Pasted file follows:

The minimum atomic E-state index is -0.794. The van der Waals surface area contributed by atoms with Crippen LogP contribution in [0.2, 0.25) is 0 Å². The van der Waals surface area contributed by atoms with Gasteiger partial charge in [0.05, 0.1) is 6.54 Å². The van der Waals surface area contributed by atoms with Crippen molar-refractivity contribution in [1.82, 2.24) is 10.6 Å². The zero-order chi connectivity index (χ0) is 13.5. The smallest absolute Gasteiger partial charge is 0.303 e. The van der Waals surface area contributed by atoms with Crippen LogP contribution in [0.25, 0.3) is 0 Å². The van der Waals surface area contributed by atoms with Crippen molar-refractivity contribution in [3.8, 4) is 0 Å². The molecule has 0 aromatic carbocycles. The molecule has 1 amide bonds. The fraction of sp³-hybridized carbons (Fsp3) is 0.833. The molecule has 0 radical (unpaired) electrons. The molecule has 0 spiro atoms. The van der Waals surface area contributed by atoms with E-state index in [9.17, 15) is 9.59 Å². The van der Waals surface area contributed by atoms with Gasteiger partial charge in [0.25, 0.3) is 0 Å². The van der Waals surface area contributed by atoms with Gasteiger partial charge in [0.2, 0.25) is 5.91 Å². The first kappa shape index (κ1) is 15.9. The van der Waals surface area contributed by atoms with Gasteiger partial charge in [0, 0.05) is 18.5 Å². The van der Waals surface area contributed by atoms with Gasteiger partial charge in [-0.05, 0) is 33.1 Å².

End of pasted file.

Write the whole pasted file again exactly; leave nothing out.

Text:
The minimum atomic E-state index is -0.794. The van der Waals surface area contributed by atoms with Crippen LogP contribution in [0.2, 0.25) is 0 Å². The van der Waals surface area contributed by atoms with Gasteiger partial charge in [0.05, 0.1) is 6.54 Å². The van der Waals surface area contributed by atoms with Crippen molar-refractivity contribution in [1.82, 2.24) is 10.6 Å². The zero-order chi connectivity index (χ0) is 13.5. The smallest absolute Gasteiger partial charge is 0.303 e. The van der Waals surface area contributed by atoms with Crippen LogP contribution in [0.25, 0.3) is 0 Å². The van der Waals surface area contributed by atoms with Crippen molar-refractivity contribution in [3.8, 4) is 0 Å². The molecule has 0 aromatic carbocycles. The molecule has 1 amide bonds. The fraction of sp³-hybridized carbons (Fsp3) is 0.833. The molecule has 0 radical (unpaired) electrons. The molecule has 0 spiro atoms. The van der Waals surface area contributed by atoms with E-state index in [9.17, 15) is 9.59 Å². The van der Waals surface area contributed by atoms with Gasteiger partial charge in [0.25, 0.3) is 0 Å². The van der Waals surface area contributed by atoms with Gasteiger partial charge in [0.2, 0.25) is 5.91 Å². The first kappa shape index (κ1) is 15.9. The van der Waals surface area contributed by atoms with Gasteiger partial charge in [0, 0.05) is 18.5 Å². The van der Waals surface area contributed by atoms with Gasteiger partial charge in [-0.05, 0) is 33.1 Å².